• Sent U.S. forces to defend Formosa against Communist aggression;
  • Eisenhower Doctrine bill signed, authorizing use of U.S. forces to assist Middle East nations threatened by Communist aggression (I guess we’re still fightin’ commies in the Middle East, huh?);
  • Sent U.S. Marines into Lebanon at the request of President Camille Chamoun; and
  • Permitted U-2 flights in to the USSR (Remember Gary Powers????)

Not everyone is perfect – just as Obama is not the Perfect Democrat, Eisenhower was not the Perfect Republican… BUT there was a balance to the guy.  It is hard to see “balance” in any of the current contenders for the job.  I’d just like to find a Republican like Ike… one that isn’t “all” bad.


Well, greetings everyone… I guess I’ve been mightily quiet for a while… Facebook will do that to you.

I’ve complained loud and long to my little circle of friends there about Tea Parties, Earthquakes, broken air conditioners and automobiles.

But I haven’t written anything substantial and I haven’t made a contribution to the world of blogs in quite some time. So today, I make the commitment to have something substantial, readable, enlightening and exciting up by Monday the 29th or else I expect all five of my subscribers to write me a note that says something along the lines of “HEY! What was that you wanted to say????”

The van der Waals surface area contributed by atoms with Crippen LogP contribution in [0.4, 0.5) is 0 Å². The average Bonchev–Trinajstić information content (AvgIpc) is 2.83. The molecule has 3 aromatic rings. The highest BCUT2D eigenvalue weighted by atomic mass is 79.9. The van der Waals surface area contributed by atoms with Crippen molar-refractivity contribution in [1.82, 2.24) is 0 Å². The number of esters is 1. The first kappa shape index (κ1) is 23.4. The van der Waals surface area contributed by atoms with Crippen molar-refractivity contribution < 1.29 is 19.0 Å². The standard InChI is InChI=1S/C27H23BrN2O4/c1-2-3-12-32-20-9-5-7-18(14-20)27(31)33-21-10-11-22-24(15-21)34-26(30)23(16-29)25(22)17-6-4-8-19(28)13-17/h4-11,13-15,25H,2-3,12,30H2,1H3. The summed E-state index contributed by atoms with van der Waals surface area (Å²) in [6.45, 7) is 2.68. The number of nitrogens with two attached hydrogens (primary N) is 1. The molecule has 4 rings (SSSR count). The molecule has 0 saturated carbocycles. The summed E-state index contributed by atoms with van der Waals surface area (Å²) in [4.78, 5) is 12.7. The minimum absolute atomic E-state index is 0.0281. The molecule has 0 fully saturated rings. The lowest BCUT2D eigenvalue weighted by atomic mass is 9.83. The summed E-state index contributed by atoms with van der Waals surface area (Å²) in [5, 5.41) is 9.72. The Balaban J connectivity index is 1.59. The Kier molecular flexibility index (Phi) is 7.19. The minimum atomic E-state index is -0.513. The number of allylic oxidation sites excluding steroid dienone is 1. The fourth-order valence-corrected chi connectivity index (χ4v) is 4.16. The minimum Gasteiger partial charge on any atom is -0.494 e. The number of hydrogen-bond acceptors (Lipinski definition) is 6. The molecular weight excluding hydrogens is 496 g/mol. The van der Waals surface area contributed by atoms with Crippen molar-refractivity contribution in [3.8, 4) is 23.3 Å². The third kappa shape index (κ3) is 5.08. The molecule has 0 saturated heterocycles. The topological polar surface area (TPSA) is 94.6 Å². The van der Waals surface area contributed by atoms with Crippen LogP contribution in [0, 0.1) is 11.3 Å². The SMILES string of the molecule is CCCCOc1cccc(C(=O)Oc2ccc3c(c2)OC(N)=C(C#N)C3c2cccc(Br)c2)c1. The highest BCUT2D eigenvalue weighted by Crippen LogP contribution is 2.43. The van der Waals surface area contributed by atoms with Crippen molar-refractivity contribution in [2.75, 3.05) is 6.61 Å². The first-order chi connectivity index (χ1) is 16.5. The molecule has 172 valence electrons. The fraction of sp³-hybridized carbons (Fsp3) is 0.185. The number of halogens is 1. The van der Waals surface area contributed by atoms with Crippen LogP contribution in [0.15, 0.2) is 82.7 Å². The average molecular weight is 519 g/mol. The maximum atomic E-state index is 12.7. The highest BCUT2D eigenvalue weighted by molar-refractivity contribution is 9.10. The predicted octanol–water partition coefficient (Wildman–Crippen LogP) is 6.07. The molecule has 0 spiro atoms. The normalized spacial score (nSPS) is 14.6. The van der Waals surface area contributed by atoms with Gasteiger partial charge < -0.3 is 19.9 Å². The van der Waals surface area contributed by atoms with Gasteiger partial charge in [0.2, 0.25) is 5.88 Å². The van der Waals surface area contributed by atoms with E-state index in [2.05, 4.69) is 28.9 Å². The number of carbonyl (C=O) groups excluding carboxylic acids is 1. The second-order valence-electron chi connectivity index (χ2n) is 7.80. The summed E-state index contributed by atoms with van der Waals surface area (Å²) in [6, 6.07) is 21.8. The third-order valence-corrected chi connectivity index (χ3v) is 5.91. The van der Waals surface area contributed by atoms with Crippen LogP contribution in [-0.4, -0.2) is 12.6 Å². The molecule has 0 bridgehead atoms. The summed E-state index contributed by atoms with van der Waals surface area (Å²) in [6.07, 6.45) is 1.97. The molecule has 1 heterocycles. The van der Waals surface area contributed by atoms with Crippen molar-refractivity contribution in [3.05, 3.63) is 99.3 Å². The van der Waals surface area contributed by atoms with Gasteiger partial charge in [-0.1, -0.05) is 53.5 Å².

The difficulty of “simple”

Lately, I have been contemplating the word “simple”.

Simple things, simple pleasures, simple actions.  Simple is usually considered to be “easiest” or “fastest”.  It is rarely thought to be difficult to take the simplest way.

Difficult, though, is just what simple can be.

Simple kindness… for some kindness is difficult.  It is never easy to let go of one’s ego and be compassionate.  Usually compassion requires some form of sacrifice – at least on the part of one taking compassionate action.

Simple pleasure… how does one simplify pleasure – one first must remove ego and allow pleasure to infuse the soul.  The simple pleasure of a sunny day… one first must shove aside all the intruding needs, wants and have-tos to be able just to acknowledge that it is a sunny day.

The concept of harming none – the concept of doing unto others as you would have them do unto you – the concept of being excellent to each other – these are simple concepts.  But the actions required to achieve these concepts are very, very difficult – particularly when ego is in the way.

We must give up our egoic point of view.  We must remove ourselves from the equation.  “What’s in it for me?” should never be the first question or even any part of the question.  Heart-felt love, kindness and compassion for others and one’s self are not self-ish or self-centered – even if the love is for one’s self.  As long as egoic aggrandizement is not part of the motivation, love and even self-love — loving kindness and compassion for one’s self — supports the heart and builds the ability to give loving kindness and compassion to others.